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This paper presents an empirical study and related activity system analysis regarding the implementation and use of Moodle specifically, and learning management systems in general, in problem-based learning. The research involved an exploration of the characteristics that defined use of Moodle at a Danish university, the reasons why Moodle was or was not used in specific contexts and the way in which Moodle use was perceived by students. Some of the obstacles and challenges identified through this study highlighted the need for a deeper analysis of the elements that characterised the activity system(s) and their contradictions in this contextual setting, leading to a consideration of possible implications for change processes. The investigation consisted of a literature review, a survey of 345 students regarding their experiences with Moodle in conjunction with a nomination for the best Moodle course, an analysis of the 178 nominated courses and interviews with four university teachers about their use of Moodle. This examination revealed that many existing Moodle activities at Aalborg University focus more on sharing information and teaching materials and less on the students’ problem-based learning activities and projects. This finding is intriguing, as use of Moodle does not reflect that problem-based learning comprises the pedagogical foundation of Aalborg University’s academic programme. The investigation uncovered several reasons for the lack of focus on problem-based learning in Moodle structures and content and explored them through the contradictions identified within the activity systems and between the double contextual frame surrounding the interacting activity system.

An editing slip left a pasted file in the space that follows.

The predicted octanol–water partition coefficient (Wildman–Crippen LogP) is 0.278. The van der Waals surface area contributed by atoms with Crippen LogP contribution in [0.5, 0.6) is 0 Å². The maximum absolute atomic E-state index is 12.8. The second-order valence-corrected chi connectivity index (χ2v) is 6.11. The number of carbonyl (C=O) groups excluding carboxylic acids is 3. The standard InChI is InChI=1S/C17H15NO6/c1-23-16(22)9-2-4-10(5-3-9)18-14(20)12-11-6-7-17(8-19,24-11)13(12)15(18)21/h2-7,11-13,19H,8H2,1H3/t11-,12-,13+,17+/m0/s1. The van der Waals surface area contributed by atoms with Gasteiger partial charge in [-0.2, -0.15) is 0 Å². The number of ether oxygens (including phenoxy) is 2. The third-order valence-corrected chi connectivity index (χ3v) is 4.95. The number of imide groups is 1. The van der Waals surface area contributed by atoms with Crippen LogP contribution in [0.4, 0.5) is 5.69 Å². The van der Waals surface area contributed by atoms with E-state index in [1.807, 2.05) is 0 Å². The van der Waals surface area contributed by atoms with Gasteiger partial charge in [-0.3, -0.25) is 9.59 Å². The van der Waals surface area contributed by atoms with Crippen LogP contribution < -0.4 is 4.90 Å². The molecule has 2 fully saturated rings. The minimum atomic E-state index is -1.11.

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MCD: Learner-Centered Moodle Course Design: Design Factors, Differences in Perceptions, and Best Practices
01/01/2018 → 01/04/2019
Projekter: Projekt › Forskning